Hey Ref! An ‘Official’ Q&A

By Barry Faguy

HEY REF! What happens if I was given time to fix a bleeding cut in the first game—but in the second game it starts to bleed again?

LessonCourt_HeyRefYou are out of luck and you must forfeit the second game— because play may not continue while there is bleeding. This is unfortunately (in my view), a fairly draconian provision that would have been better handled with the simple application of the Conduct Rule—but as things stand, the match is at risk of premature termination. The lesson to learn here is that when you have the original time off to fix the bleeding, take the time to make sure it won’t start again, because that would cost you that game. Also, make sure the bandage won’t fall off during subsequent play, because that will cost you a stroke. And a final, tongue in cheek suggestion; because time for bleeding always precedes any allowable time for injury time—if you’re injured, hope that it bleeds!

HEY REF! Between rallies, my opponent signaled her father that she wanted a different racquet—and after the next rally, he threw it in. It was very quick, with no time lost, but I say the ref should have penalized her for that. Am I wrong thinking that it was unfair?

Your question touches a gray spot in the rules. The basic rationale given in the guidelines about equipment change speaks of ensuring that one player doesn’t get “an unfair rest interval.” Clearly, there was no breach of that principle here—and as well, the player didn’t even leave the court. On the other hand, there was no demonstrated “material dete­rioration” and it seemed to have been simply done because that player had a “preference for another racquet”—some­thing that is not allowed. So, it’s one of those things that come down to referee judgment, and not appealable. If it’s of any consolation, I have actually seen this done several times with no fuss having been made about it and, as a matter of fact, without either the referee or the other player having even noticed.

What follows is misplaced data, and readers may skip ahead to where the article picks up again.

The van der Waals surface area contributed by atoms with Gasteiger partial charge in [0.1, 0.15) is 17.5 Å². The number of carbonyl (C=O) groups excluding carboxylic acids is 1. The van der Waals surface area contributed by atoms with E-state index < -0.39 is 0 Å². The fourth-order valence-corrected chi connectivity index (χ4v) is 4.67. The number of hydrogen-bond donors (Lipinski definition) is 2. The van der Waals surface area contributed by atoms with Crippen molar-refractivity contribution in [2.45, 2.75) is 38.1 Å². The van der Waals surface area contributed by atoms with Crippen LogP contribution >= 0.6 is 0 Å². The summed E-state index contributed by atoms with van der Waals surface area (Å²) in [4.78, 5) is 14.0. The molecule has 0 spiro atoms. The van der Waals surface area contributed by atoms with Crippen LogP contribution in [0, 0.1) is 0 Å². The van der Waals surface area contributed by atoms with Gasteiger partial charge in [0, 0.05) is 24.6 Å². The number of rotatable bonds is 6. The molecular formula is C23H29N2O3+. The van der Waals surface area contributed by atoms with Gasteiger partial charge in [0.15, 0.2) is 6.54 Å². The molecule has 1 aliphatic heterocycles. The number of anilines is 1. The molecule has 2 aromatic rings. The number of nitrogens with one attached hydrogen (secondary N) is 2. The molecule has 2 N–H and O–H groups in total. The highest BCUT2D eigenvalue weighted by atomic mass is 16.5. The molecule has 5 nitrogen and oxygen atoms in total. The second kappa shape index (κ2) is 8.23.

HEY REF! I thought that any appeal stops play—and that what­ever happens to the ball afterward doesn’t matter? I was head­ing to the right rear to return a lob and had a legitimate colli­sion into my opponent—so I asked for a let. I would have clearly made it into back corner—but the ball nicked back there. I ac­knowledge that I could not intercept the ball before it got to the back—but still, I said ‘let’ before it got there.

“The ball has no ears” as the old quote goes. This decision was correct because, although the appeal stopped the play (the movement of the players)—nothing you said affected what was going to happen to the ball. Would you have said the same had the ball gone out? If you think about it, this is the fair result—the “over-riding principle governing the Rules of Squash.”